Shun is the Rolls Royce of the knife world! Its high maintenance, high performance that you would expect from Japanese smiths that started making knives when katanas were outlawed in Japan. See the ripples? Those are different layers of steel that were folded together during the forging- making it very very strong and sharp. The drawback, these knives tend to chip or crack when cutting very hard foods- like butternut squash or bones. So avoid those to keep your knife sharp.
No knife, no matter how good it is, stays sharp by itself. The feathers in the blade get bent, the edge gets dull. And you need other tools to keep it sharp and maintain the edge through the life of the knife.
Cue the steel and whetstone! Quick note on them. Steel is used for honing the blade. Returning it to sharpness when you’re using it.
Over time, the knife will lose its edge, and the steel will not be able restore it, that’s when the whetstone comes in. The whetstone will return the sharpness to the edge by grinding away micro chips in the edge and refining the blade to a 15 degree edge. Roughly speaking it scrapes away old metal and gives an even edge line to the blade.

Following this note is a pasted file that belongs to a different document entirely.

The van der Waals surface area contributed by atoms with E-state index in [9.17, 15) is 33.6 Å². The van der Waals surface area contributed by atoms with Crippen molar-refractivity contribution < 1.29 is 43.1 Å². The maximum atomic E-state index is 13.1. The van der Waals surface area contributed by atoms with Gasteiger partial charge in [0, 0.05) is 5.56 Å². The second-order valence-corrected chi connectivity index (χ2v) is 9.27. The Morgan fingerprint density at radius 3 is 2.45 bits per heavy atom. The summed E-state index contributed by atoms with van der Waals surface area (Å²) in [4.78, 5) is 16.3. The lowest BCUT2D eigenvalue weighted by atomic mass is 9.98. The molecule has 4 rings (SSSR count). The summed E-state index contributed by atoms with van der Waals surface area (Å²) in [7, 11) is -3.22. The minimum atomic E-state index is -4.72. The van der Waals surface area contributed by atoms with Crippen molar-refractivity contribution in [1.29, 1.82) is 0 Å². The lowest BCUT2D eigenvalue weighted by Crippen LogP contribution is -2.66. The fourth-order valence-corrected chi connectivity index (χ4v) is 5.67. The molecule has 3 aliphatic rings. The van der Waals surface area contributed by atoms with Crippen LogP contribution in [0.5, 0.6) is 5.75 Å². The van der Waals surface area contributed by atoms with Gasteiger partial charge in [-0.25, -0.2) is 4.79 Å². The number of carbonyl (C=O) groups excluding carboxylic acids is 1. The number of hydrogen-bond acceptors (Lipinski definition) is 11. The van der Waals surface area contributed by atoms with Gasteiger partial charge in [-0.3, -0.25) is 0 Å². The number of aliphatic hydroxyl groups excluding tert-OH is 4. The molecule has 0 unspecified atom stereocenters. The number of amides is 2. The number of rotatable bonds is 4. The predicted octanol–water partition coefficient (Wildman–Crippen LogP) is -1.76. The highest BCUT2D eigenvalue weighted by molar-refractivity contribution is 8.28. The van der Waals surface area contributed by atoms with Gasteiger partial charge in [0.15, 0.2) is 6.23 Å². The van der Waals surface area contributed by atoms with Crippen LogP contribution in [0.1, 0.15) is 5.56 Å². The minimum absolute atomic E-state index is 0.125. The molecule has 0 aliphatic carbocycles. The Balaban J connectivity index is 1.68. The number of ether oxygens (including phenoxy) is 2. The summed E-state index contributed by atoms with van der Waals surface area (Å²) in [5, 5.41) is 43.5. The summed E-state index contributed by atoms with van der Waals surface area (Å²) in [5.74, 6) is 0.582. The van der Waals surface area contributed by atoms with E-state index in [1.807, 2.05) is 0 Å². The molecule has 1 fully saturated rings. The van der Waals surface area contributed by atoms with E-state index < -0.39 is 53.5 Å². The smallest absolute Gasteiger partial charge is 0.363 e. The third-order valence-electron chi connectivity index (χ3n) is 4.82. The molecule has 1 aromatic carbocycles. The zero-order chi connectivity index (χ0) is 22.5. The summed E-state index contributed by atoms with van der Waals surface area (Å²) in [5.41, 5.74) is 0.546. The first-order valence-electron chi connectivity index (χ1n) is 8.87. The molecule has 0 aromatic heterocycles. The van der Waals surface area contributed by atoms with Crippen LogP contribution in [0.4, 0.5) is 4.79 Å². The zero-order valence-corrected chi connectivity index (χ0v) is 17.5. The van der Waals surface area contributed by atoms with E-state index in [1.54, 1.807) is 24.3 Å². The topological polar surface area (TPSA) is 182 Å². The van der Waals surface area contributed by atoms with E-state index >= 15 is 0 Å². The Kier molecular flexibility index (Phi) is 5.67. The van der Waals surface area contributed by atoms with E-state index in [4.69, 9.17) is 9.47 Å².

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A little about me
I’m a chef and a former psychologist. I spent years studying how we experience food to make the best eating experiences possible- and I show you how to eat well on this site. I host secret popups in Miami, FL teaching people how to approach good food that’s never been done before.